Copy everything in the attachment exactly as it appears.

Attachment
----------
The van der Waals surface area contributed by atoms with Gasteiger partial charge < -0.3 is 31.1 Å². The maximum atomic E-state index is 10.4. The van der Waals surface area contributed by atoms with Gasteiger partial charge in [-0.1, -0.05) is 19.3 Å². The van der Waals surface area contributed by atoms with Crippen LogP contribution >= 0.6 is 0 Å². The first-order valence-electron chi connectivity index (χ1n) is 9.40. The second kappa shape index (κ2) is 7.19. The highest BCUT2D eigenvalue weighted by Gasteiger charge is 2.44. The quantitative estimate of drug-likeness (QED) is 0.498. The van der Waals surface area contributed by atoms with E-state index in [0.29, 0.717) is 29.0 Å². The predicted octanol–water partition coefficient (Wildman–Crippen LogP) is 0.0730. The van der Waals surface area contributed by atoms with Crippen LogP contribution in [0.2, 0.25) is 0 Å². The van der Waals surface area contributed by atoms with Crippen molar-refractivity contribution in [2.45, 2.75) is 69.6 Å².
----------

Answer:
The van der Waals surface area contributed by atoms with Gasteiger partial charge < -0.3 is 31.1 Å². The maximum atomic E-state index is 10.4. The van der Waals surface area contributed by atoms with Gasteiger partial charge in [-0.1, -0.05) is 19.3 Å². The van der Waals surface area contributed by atoms with Crippen LogP contribution >= 0.6 is 0 Å². The first-order valence-electron chi connectivity index (χ1n) is 9.40. The second kappa shape index (κ2) is 7.19. The highest BCUT2D eigenvalue weighted by Gasteiger charge is 2.44. The quantitative estimate of drug-likeness (QED) is 0.498. The van der Waals surface area contributed by atoms with E-state index in [0.29, 0.717) is 29.0 Å². The predicted octanol–water partition coefficient (Wildman–Crippen LogP) is 0.0730. The van der Waals surface area contributed by atoms with Crippen LogP contribution in [0.2, 0.25) is 0 Å². The van der Waals surface area contributed by atoms with Crippen molar-refractivity contribution in [2.45, 2.75) is 69.6 Å².